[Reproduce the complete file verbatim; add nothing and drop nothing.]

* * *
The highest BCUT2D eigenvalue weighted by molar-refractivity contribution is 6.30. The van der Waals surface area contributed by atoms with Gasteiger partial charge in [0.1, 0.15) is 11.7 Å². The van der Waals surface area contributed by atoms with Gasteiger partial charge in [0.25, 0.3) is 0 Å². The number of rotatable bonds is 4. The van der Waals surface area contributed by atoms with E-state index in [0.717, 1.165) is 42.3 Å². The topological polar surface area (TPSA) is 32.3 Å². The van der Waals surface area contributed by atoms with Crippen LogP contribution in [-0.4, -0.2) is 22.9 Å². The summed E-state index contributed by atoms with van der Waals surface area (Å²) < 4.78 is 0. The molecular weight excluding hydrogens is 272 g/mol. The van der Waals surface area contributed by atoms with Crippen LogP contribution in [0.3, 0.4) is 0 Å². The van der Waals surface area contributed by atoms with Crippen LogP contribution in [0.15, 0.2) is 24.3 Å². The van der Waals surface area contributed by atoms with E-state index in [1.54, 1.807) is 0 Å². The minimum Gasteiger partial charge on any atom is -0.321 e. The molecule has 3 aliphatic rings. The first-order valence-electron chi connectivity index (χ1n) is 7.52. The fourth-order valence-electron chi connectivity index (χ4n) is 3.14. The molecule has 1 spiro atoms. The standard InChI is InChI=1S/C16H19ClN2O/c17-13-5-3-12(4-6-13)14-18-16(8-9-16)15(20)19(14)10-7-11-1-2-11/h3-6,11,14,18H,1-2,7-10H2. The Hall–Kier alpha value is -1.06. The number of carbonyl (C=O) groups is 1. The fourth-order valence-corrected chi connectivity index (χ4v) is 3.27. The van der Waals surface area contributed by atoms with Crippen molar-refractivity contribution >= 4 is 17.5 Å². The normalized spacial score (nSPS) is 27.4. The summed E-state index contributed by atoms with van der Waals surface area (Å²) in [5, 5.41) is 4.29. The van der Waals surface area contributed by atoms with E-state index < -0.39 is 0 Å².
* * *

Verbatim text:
The highest BCUT2D eigenvalue weighted by molar-refractivity contribution is 6.30. The van der Waals surface area contributed by atoms with Gasteiger partial charge in [0.1, 0.15) is 11.7 Å². The van der Waals surface area contributed by atoms with Gasteiger partial charge in [0.25, 0.3) is 0 Å². The number of rotatable bonds is 4. The van der Waals surface area contributed by atoms with E-state index in [0.717, 1.165) is 42.3 Å². The topological polar surface area (TPSA) is 32.3 Å². The van der Waals surface area contributed by atoms with Crippen LogP contribution in [-0.4, -0.2) is 22.9 Å². The summed E-state index contributed by atoms with van der Waals surface area (Å²) < 4.78 is 0. The molecular weight excluding hydrogens is 272 g/mol. The van der Waals surface area contributed by atoms with Crippen LogP contribution in [0.3, 0.4) is 0 Å². The van der Waals surface area contributed by atoms with Crippen LogP contribution in [0.15, 0.2) is 24.3 Å². The van der Waals surface area contributed by atoms with E-state index in [1.54, 1.807) is 0 Å². The minimum Gasteiger partial charge on any atom is -0.321 e. The molecule has 3 aliphatic rings. The first-order valence-electron chi connectivity index (χ1n) is 7.52. The fourth-order valence-electron chi connectivity index (χ4n) is 3.14. The molecule has 1 spiro atoms. The standard InChI is InChI=1S/C16H19ClN2O/c17-13-5-3-12(4-6-13)14-18-16(8-9-16)15(20)19(14)10-7-11-1-2-11/h3-6,11,14,18H,1-2,7-10H2. The Hall–Kier alpha value is -1.06. The number of carbonyl (C=O) groups is 1. The fourth-order valence-corrected chi connectivity index (χ4v) is 3.27. The van der Waals surface area contributed by atoms with Crippen molar-refractivity contribution >= 4 is 17.5 Å². The normalized spacial score (nSPS) is 27.4. The summed E-state index contributed by atoms with van der Waals surface area (Å²) in [5, 5.41) is 4.29. The van der Waals surface area contributed by atoms with E-state index < -0.39 is 0 Å².